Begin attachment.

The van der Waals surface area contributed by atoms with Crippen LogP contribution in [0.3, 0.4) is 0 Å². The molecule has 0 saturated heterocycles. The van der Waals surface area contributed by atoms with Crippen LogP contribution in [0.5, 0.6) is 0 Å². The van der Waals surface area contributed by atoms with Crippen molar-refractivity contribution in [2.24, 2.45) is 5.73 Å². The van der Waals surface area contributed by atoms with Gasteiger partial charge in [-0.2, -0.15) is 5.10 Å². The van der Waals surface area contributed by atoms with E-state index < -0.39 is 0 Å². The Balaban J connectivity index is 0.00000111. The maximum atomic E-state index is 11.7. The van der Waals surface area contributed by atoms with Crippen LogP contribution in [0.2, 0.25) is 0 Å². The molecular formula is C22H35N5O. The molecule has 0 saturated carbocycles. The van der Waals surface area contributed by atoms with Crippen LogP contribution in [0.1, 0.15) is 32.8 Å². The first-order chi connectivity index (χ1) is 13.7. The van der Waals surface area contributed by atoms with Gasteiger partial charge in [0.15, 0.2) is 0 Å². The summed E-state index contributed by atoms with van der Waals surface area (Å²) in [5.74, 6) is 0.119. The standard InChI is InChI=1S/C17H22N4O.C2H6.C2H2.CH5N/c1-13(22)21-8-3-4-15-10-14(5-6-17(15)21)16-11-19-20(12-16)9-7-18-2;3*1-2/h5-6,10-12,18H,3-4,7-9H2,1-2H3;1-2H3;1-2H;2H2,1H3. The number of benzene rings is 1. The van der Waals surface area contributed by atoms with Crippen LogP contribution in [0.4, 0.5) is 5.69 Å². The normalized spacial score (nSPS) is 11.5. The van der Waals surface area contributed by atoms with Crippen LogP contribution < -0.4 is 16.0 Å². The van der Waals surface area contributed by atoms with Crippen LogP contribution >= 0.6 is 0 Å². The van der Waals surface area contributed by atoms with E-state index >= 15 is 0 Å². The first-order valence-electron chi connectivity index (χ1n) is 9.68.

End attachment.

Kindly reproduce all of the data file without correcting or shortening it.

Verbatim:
The van der Waals surface area contributed by atoms with Crippen LogP contribution in [0.3, 0.4) is 0 Å². The molecule has 0 saturated heterocycles. The van der Waals surface area contributed by atoms with Crippen LogP contribution in [0.5, 0.6) is 0 Å². The van der Waals surface area contributed by atoms with Crippen molar-refractivity contribution in [2.24, 2.45) is 5.73 Å². The van der Waals surface area contributed by atoms with Gasteiger partial charge in [-0.2, -0.15) is 5.10 Å². The van der Waals surface area contributed by atoms with E-state index < -0.39 is 0 Å². The Balaban J connectivity index is 0.00000111. The maximum atomic E-state index is 11.7. The van der Waals surface area contributed by atoms with Crippen LogP contribution in [0.2, 0.25) is 0 Å². The molecular formula is C22H35N5O. The molecule has 0 saturated carbocycles. The van der Waals surface area contributed by atoms with Crippen LogP contribution in [0.1, 0.15) is 32.8 Å². The first-order chi connectivity index (χ1) is 13.7. The van der Waals surface area contributed by atoms with Gasteiger partial charge in [0.15, 0.2) is 0 Å². The summed E-state index contributed by atoms with van der Waals surface area (Å²) in [5.74, 6) is 0.119. The standard InChI is InChI=1S/C17H22N4O.C2H6.C2H2.CH5N/c1-13(22)21-8-3-4-15-10-14(5-6-17(15)21)16-11-19-20(12-16)9-7-18-2;3*1-2/h5-6,10-12,18H,3-4,7-9H2,1-2H3;1-2H3;1-2H;2H2,1H3. The number of benzene rings is 1. The van der Waals surface area contributed by atoms with Crippen LogP contribution in [0.4, 0.5) is 5.69 Å². The normalized spacial score (nSPS) is 11.5. The van der Waals surface area contributed by atoms with Crippen LogP contribution < -0.4 is 16.0 Å². The van der Waals surface area contributed by atoms with Crippen LogP contribution >= 0.6 is 0 Å². The van der Waals surface area contributed by atoms with E-state index >= 15 is 0 Å². The first-order valence-electron chi connectivity index (χ1n) is 9.68.